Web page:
She was approved for nutritional assistance, but why had the county turned her down for cash aid? She needs the money; she has yet to receive her work permit. Her medical license does not apply here; she is contemplating a job as a nurse's or doctor's assistant.

Nataliia phones Hennepin County. She waits on hold for 10 minutes.

The woman on the line tells her she is eligible for the Minnesota Family Investment Program, the state's welfare-to-work program, but was denied earlier because she hadn't yet had 30 days of residency. Now that some weeks had passed, she would receive $357 in cash and another $110 for a housing grant.

"The cash benefits that I just approved will go on your EBT card," the woman says.

"So will I receive both benefits on the same card?"

"Yes, you will."

'We fight for our homeland'

Solomiia hears that rockets are killing Ukrainians. Nataliia tells her that Russia is their enemy.

"Will my father be alive?" Solomiia asks.

"Yes," her mother replies. "He will be alive."

Nataliia tries to video chat with her husband Volodymyr Kuchma every morning, though they sometimes go days without talking when the internet falters in the Ukrainian countryside.

"Of course, I miss my daughter and my wife. It's tough when they are very far from here, but I'm happy they are safe," Volodymyr tells the Star Tribune during one such call. He stayed because "it's my duty ... and as a man, I should protect my country to save it for the future, to save when my wife and daughter come back."

He is near Zaporizhzhia in southeastern Ukraine — home to Europe's largest nuclear power plant and the site of heavy missile strikes — and works as an explosive ordnance disposal specialist disabling Russian bombs.

"I really believe this war will be won and everything will be good because we are right," Volodymyr says. "We fight for our homeland; we fight for our families, for our daughters and sons and their future. And Russians fight — I don't know about what. About empire, about their ambitions, about Putin. … They are fighting about nothing."

That day, Yaroslava, 31, is in tears over the revelation that her childhood friend, a Ukrainian sniper, was killed in the war, and a heaviness settles over the Kuchmas. They also worry that many are going without electricity and heat; her boyfriend's father sleeps in a jacket. A fitness instructor in Sumy, Yaroslava still teaches online workouts to her old clients, but they sometimes miss classes to seek refuge in bomb shelters.

Nataliia knows some people are tiring of the Ukrainian cause amid surging inflation and Europe's energy crisis. But if her homeland falls, Nataliia says, she believes other countries will be next.

"Putin never stops, like Stalin … and Hitler. It's typical of these dictators. No, they don't stop. Why people think if Ukraine falls, it will be normal?" Nataliia shakes her head. "No."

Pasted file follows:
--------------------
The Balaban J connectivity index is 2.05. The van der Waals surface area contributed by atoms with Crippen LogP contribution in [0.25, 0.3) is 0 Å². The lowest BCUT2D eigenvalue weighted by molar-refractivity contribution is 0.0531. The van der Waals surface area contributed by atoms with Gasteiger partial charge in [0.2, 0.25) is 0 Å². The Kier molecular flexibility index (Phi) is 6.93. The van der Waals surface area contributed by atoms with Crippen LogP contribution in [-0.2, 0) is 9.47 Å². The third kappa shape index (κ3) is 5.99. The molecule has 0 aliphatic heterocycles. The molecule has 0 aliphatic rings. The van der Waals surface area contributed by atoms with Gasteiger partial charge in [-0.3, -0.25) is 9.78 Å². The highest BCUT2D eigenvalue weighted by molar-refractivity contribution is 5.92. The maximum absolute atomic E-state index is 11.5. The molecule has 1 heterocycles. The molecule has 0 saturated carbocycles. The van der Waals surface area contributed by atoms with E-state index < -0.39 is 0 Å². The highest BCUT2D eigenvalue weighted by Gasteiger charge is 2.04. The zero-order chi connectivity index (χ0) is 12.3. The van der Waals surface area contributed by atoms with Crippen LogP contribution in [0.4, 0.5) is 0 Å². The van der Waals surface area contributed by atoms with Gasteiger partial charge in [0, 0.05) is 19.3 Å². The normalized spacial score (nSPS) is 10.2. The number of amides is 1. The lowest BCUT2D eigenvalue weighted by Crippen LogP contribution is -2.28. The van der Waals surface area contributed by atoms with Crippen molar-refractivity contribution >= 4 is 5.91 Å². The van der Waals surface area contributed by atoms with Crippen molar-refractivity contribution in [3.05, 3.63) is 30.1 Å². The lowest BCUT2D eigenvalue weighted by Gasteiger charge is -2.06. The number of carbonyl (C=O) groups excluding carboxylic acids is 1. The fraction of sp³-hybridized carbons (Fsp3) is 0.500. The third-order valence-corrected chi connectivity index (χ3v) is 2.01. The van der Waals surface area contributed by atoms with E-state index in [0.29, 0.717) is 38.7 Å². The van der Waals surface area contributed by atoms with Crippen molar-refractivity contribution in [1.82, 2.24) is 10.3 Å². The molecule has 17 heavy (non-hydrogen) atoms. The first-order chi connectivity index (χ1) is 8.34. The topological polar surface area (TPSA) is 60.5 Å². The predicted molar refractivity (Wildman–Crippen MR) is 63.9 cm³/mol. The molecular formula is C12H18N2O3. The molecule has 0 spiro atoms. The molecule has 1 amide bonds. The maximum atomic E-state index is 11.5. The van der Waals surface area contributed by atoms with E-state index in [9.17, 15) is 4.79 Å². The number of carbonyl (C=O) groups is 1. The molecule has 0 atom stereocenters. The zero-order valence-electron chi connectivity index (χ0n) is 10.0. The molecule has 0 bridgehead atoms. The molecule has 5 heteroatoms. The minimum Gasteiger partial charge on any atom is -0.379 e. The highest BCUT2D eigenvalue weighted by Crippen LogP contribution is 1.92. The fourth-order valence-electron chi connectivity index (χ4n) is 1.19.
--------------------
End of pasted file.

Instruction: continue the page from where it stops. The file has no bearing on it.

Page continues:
Amid their strife, Solomiia finds joy in Halloween. She exclaims "pumpkin!" at the sight of every jack-o'-lantern they pass. It is among the smattering of English words she has learned, and the girl is eager to dress up as a cat and go trick-or-treating for the first time.

She has made a few American friends at school, but she can still be slow to socialize, even among Ukrainians. At the Ukrainian American Community Center, Solomiia draws a picture of herself with her parents and the cat they left behind. Someone posts it on the wall alongside other children's renderings of the war: a fighter jet, weapons, a popular meme of a Ukrainian tractor pulling a Russian tank. But when a man tries to high-five her, she clings to her mother. When Nataliia urges her to join other children at a Ukrainian dance class, she burrows herself in her mother's side.

This week, Nataliia uses her cash assistance to buy Solomiia warmer clothes.

The Kuchma sisters have a family tradition of going to their parents' village to help plant and harvest potatoes, taking home a hearty bundle. Now they use their food stamps to buy potatoes at the supermarket. They mash them to serve alongside beef patties for dinner Thursday evening. Yaroslava talks about her renewed resolve to be happy, here in this moment, in the midst of so much loss.

As the Kuchmas eat, they mull over Russian President Vladimir Putin's speech that day lambasting the West. Could they really believe his claim that he would not use nuclear weapons against Ukraine? Were they headed for a third world war?

Solomiia suddenly bangs her fist on the table and cries out in Ukrainian.

"Russian soldiers, go [back] to Russia!"

Correction: A previous version of this story misidentified Carrie Mann, a teacher from the International Institute of Minnesota.